I read this book as a first-round judge for the Cybils Awards, which means that I may have received a review copy from the publisher (or not; I own a lot of the books in this category). I read some books nominated for the YA fantasy and science fiction category in 2010 before the nomination period, and may have already reviewed them or declined to make a public review; these books might not have a Cybils post tag. As a first-round judge, I was tasked with helping create a shortlist of books. My personal reviews do not reflect any actions or discussions of the judging committee.

Monday, October 25, 2010

Brain Jack by Brian Faulkner

Brain JackBrain Jack by Brian Falkner (Random House - Books for Young Readers) is one of the best science (or speculative--you pick the term) fiction books I've read this year.

Sam wants a new computer, and one of those neuro-headsets, so he hacks into Telecomerica, steals a bit of money, and marks himself as the sort of guy that can get an invite to Neoh@ack Con, the replacement for Defcon, which was blown up in a nuclear attack by an unknown perpetrator. He takes up the challenge of attending a meetup on the White House servers, and receives a visit from the government--and lands in jail.

Breaking out of jail, though, is just a test to see if he's smart enough to join the Cyber Defense Division of the Department of Homeland Security. Instead of working for himself, he can work to protect nuclear power plants and communications systems from the bad guys. That feels good; it's good to be part of a team. And maybe that team could be better, faster, if it didn't have to rely on keyboards and mice; maybe they should use neuro-headsets. The thing is, any connection to the Internet means that someone can review and manipulate what's on your hard drive, so what happens when you are the hard drive? What if the human brain were open to viruses and misdirection? What if it led to war?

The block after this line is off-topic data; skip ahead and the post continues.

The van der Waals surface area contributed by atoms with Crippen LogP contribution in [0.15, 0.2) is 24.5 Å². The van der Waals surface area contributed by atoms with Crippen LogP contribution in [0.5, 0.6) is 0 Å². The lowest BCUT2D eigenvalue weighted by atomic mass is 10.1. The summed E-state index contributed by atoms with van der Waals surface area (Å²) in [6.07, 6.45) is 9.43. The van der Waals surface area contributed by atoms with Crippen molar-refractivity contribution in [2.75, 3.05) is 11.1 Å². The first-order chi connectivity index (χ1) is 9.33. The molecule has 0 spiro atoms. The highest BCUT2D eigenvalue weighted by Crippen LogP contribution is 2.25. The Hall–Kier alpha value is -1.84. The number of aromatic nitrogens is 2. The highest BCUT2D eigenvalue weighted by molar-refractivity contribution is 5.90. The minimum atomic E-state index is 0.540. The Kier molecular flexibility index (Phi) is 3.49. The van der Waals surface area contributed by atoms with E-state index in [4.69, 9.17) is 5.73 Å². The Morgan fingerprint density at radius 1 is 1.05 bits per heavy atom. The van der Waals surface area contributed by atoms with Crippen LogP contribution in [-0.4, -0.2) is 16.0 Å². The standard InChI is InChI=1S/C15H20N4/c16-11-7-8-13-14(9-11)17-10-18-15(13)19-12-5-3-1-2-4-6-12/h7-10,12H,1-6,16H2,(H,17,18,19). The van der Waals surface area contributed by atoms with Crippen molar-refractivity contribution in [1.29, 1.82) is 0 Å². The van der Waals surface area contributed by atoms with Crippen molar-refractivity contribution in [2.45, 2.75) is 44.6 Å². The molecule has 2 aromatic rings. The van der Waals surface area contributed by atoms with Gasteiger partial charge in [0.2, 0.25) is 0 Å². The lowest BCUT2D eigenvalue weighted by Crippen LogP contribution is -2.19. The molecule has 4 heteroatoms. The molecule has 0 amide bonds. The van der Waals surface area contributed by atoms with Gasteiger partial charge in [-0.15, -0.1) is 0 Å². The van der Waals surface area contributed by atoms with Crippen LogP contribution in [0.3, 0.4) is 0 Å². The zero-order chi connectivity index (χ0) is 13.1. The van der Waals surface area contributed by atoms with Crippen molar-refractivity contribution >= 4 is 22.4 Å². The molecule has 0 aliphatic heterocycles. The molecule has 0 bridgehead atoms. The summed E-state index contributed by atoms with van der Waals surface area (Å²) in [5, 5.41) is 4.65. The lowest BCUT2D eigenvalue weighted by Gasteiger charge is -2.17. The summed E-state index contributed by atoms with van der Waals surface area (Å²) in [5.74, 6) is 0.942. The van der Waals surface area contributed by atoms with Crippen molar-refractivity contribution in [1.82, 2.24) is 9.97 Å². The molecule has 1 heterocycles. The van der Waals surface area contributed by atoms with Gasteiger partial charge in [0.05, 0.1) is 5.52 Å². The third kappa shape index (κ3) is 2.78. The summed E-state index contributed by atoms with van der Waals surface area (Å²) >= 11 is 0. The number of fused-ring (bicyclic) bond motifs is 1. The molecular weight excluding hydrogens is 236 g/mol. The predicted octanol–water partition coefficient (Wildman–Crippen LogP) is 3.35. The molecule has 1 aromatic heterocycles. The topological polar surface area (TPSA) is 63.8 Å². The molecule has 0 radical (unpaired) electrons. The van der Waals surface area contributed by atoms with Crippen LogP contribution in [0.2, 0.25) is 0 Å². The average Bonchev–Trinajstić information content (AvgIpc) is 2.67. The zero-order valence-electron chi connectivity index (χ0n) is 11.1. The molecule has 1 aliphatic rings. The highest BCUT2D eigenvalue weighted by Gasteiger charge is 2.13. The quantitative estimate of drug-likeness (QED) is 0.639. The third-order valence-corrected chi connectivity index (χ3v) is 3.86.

Part action flick, part meditation on the powers and perils of technology, Brain Jack is a fast, fun read. It leans heavily on technology, but the story unfolds in a way that even technonewbies can follow. Even better, it's got smart kids and a smart plot--but there's no sense that the author has put on a teenager suit to give us a  lecture. Very much recommended.

I read this book as a first-round judge for the Cybils Awards, which means that I may have received a review copy from the publisher (or not; I own a lot of the books in this category). I read some books nominated for the YA fantasy and science fiction category in 2010 before the nomination period, and may have already reviewed them or declined to make a public review; these books might not have a Cybils post tag. As a first-round judge, I was tasked with helping create a shortlist of books. My personal reviews do not reflect any actions or discussions of the judging committee.

Friday, October 22, 2010

Bleeding Violet by Dia Reeves

Bleeding VioletI finished Bleeding Violet by Dia Reeves (Simon & Schuster - Simon Pulse) the other night, and I have to be honest in thinking that I don't know what to think about it.

Hanna shows up on her mother's doorstep in Portero, Texas, not knowing if she killed her aunt before she came. She does know that she's, in her words, crazy, bipolar, manic-depressive. More than anything, she wants her mother to love her, to touch her with kindness, but Rosalee gives Hanna two weeks to fit in in Portero if she wants to stay, and that isn't guaranteeing love.